Friday, July 27, 2012

You Don't Have To Be Italian To Want To Correct The Historical Record....

(click on image to expand)

In the spring of 2010, I began research for a graphic novel about the 19th-century poaching battles on San Francisco’s Farallon Islands. The monumental devastation wrought by that poaching – and the deadly battles that ensued – eventually led to federal protection of the islands’ fragile ecosystem.

Many of the archival documents characterized the poachers as Italian immigrants with criminal backgrounds. And as recently as 2005, author Susan Casey described the poachers as “mafioso” in her best-selling non-fiction book, The Devil’s Teeth.

Yet the larger historical record shows that Italian immigrants in San Francisco had a lower crime rate during that era than their European and Anglo-American peers.  The archives also document their commitment to Giuseppe Garibaldi’s visionary ideals, including his pro-feminist, anti-slavery and anti-Vatican positions.

The weapons of choice in the Italian-American community of 19th-century San Francisco weren’t firearms or knives, but newspaper editorials and fundraising drives.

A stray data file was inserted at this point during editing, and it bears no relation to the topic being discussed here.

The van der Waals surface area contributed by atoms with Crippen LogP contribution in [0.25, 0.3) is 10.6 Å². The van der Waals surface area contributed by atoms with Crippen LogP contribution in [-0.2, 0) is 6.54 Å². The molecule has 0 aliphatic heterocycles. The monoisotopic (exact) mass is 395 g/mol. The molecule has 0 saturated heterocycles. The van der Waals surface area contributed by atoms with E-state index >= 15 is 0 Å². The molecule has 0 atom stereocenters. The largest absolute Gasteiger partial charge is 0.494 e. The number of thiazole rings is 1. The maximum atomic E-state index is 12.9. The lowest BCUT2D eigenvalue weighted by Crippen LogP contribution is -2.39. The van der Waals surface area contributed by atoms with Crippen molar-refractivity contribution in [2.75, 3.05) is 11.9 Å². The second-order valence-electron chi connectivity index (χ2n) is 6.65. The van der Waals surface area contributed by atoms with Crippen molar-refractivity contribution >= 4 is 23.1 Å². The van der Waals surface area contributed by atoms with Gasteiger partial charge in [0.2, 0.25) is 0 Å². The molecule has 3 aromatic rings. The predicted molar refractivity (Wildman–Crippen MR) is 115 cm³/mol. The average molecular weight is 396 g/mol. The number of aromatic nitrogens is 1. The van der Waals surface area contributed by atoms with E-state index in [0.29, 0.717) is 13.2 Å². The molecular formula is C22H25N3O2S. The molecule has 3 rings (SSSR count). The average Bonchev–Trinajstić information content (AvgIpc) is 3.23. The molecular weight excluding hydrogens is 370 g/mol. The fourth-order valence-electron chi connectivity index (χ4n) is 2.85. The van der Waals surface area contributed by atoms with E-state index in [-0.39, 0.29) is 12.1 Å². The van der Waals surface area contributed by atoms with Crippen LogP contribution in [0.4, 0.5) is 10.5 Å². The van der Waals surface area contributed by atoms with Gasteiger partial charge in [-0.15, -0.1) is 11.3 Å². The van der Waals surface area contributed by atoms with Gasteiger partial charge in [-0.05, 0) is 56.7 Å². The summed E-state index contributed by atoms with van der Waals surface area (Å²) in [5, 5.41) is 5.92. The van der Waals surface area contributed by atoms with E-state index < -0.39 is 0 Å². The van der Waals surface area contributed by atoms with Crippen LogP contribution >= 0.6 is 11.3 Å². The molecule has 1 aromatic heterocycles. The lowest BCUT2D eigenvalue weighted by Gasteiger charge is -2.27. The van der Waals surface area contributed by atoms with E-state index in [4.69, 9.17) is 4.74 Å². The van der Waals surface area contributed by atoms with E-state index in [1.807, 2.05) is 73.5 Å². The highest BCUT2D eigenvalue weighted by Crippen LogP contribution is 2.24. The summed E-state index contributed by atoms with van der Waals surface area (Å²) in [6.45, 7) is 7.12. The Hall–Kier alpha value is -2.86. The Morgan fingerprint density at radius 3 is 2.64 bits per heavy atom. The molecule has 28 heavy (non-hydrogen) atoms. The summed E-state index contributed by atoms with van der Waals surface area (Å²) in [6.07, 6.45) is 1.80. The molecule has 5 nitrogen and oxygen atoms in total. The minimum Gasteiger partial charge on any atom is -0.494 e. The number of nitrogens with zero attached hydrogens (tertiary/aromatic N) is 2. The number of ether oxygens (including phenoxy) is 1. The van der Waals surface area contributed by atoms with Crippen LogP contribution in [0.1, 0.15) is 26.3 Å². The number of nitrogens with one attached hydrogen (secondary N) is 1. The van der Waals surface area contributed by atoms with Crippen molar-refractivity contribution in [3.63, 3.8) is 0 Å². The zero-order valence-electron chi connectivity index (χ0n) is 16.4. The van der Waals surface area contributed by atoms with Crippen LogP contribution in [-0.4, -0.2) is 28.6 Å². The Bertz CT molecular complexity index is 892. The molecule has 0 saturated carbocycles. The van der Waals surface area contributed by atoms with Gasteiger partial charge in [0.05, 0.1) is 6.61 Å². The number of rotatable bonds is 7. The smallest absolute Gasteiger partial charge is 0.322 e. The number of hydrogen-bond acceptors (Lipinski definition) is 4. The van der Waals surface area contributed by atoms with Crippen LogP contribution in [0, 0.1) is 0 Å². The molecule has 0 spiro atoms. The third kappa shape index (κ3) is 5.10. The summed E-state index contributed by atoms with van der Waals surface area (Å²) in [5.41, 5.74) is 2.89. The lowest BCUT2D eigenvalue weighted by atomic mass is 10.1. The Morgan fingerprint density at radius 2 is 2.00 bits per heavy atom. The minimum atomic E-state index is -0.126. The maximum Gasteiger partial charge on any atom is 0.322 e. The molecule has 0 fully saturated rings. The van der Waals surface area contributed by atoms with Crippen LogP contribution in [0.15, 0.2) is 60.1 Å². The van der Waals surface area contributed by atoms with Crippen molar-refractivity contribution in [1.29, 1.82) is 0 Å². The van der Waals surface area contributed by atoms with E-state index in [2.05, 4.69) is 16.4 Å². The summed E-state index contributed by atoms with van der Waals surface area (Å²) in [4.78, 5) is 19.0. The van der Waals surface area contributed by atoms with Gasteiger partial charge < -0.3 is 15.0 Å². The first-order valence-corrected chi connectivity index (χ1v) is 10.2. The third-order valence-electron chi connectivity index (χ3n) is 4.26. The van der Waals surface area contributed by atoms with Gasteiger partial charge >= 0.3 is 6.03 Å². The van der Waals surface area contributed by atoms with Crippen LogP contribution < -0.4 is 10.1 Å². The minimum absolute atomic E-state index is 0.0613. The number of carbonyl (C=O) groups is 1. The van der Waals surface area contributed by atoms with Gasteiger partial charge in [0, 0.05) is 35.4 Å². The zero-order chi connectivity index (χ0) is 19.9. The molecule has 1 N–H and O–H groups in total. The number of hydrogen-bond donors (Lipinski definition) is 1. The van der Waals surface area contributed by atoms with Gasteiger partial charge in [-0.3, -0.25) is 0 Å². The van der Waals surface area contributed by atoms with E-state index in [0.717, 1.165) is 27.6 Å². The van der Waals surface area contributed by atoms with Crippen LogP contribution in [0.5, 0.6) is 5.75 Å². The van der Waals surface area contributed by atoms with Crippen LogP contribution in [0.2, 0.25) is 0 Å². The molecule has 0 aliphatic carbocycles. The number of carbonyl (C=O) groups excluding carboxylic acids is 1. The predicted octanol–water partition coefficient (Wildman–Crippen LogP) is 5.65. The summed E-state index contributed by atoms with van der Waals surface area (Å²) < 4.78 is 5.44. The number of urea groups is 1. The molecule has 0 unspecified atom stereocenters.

Would this population really be likely to risk their lives fighting other men for the privilege of collecting seabird eggs on the Farallon Islands? And how did their progressive ideals fit into the larger history of wildlife conservation in California?

Garibaldi and the Farallon Egg War attempts to answer that question by taking a panoramic view of the forgotten progressivism of 19th-century San Francisco – and its obverse. From abolitionist Italian aristocrats to groundbreaking amateur scientists to French arms dealers to the desperate skirmishes on the Farallon Islands, the question is asked: If we had fulfilled Garibaldi’s goal of taking greater care of mankind, would mankind then have taken greater care of the wild?

My illustrated reports have previously been published in The New Yorker Magazine, The New York Times Magazine, and The New York Observer. Over the past year I have compiled a truly unique set of historical documents regarding both the Farallon battles and San Francisco’s 19th-century community, which serve as the basis for the graphic novel’s narrative.  An earlier version of Garibaldi and The Farallon Egg War was warmly received in its debut at the California Academy of Sciences in October 2010, and at The Randall Museum in August, 2011 as part of their Natural History Lecture Series.